In teens and women younger than 50, absent iron stores and anemia more common in blood donors
THURSDAY, March 21, 2019 (HealthDay News) — Blood donation is associated with iron deficiency among both adolescent girls and younger adult women in the United States, according to a study recently published in Transfusion.
Eshan U. Patel, M.P.H., from the Johns Hopkins University School of Medicine in Baltimore, and colleagues used data from the 1999 to 2010 National Health and Nutrition Examination Survey to identify girls and women who reported their blood donation history in the preceding year and had serum ferritin (SF) measurements available. Participants were stratified by age (adolescents, 16 to 19 years: 2,419; adults, 20 to 49 years: 7,228).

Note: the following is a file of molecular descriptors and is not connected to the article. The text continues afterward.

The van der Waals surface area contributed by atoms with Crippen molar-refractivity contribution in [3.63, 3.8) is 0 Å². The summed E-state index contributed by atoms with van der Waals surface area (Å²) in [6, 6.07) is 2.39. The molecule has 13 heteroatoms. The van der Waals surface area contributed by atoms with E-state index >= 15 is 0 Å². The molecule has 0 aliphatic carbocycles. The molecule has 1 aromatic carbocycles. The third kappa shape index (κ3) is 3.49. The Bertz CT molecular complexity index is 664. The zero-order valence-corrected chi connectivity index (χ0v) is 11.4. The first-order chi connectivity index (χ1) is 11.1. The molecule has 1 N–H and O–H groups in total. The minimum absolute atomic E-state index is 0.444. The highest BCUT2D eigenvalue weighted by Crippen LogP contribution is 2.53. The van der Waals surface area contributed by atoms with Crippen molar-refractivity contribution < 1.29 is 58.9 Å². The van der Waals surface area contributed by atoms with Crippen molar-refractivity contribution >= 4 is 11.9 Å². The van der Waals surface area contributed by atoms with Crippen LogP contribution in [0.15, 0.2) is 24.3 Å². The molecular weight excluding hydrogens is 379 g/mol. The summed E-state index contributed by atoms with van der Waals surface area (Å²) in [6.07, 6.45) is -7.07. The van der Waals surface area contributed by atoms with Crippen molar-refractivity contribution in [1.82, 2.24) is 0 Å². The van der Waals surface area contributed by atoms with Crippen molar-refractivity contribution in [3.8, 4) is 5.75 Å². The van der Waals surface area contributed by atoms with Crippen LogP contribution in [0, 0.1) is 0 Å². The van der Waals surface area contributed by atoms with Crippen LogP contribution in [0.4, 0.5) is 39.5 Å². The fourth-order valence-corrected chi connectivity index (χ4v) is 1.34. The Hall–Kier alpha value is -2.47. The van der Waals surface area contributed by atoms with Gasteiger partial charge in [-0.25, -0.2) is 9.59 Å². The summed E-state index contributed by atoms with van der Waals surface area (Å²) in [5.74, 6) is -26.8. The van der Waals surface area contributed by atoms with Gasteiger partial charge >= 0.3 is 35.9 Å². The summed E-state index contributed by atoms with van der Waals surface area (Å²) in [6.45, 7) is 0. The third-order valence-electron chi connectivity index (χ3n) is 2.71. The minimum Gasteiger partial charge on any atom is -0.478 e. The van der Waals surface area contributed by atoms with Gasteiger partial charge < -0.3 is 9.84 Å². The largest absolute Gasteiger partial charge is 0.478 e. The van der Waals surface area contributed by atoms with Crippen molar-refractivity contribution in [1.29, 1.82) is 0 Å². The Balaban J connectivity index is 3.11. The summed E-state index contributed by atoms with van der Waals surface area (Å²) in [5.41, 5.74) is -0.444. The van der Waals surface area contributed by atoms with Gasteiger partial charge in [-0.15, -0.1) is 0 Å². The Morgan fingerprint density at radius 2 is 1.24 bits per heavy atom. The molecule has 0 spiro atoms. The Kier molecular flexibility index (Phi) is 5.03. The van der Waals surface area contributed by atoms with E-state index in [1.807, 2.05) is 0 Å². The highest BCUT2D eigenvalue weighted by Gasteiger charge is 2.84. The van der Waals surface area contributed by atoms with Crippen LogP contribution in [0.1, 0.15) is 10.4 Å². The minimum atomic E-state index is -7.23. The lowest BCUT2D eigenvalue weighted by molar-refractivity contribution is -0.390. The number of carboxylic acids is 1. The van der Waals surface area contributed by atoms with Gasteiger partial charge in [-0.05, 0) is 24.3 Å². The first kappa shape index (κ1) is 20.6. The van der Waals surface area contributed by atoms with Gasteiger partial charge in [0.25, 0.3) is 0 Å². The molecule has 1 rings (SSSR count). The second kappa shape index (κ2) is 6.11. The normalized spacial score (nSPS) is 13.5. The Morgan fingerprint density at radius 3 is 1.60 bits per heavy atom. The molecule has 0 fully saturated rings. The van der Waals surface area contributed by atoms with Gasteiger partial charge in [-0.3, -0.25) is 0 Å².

The researchers found that in both adolescent and adult blood donors, geometric mean SF levels (ng/mL) were lower than in nondonors. Similarly, the prevalence of absent iron stores (SF < 12 ng/mL) was higher in blood donors compared with nondonors for both adolescents (adjusted prevalence ratio [aPR], 2.03) and adults (aPR, 2.06). The prevalence of iron deficiency anemia (SF < 26 ng/mL and hemoglobin < 12 g/dL) was also higher in blood donors compared with nondonors among both adolescents (aPR, 2.1) and adults (aPR, 1.74).
“These national data call for further development and implementation of blood donation practices aimed toward mitigating iron deficiency,” the authors write.
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